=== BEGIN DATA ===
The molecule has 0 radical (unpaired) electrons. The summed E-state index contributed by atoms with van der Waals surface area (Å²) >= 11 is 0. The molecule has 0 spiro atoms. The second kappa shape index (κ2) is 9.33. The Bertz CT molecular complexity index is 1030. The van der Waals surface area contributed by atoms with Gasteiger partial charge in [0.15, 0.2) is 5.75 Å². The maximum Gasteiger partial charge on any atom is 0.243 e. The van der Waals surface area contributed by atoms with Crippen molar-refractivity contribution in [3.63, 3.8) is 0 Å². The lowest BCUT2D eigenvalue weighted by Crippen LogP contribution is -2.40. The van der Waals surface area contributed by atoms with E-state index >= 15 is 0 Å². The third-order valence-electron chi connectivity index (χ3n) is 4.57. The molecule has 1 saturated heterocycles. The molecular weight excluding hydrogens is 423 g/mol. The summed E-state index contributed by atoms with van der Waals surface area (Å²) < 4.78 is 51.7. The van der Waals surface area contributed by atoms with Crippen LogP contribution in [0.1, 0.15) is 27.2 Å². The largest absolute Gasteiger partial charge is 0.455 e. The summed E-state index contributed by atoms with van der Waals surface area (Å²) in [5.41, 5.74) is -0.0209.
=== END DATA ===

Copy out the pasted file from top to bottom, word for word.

The molecule has 0 radical (unpaired) electrons. The summed E-state index contributed by atoms with van der Waals surface area (Å²) >= 11 is 0. The molecule has 0 spiro atoms. The second kappa shape index (κ2) is 9.33. The Bertz CT molecular complexity index is 1030. The van der Waals surface area contributed by atoms with Gasteiger partial charge in [0.15, 0.2) is 5.75 Å². The maximum Gasteiger partial charge on any atom is 0.243 e. The van der Waals surface area contributed by atoms with Crippen molar-refractivity contribution in [3.63, 3.8) is 0 Å². The lowest BCUT2D eigenvalue weighted by Crippen LogP contribution is -2.40. The van der Waals surface area contributed by atoms with E-state index >= 15 is 0 Å². The third-order valence-electron chi connectivity index (χ3n) is 4.57. The molecule has 1 saturated heterocycles. The molecular weight excluding hydrogens is 423 g/mol. The summed E-state index contributed by atoms with van der Waals surface area (Å²) < 4.78 is 51.7. The van der Waals surface area contributed by atoms with Crippen LogP contribution in [0.1, 0.15) is 27.2 Å². The largest absolute Gasteiger partial charge is 0.455 e. The summed E-state index contributed by atoms with van der Waals surface area (Å²) in [5.41, 5.74) is -0.0209.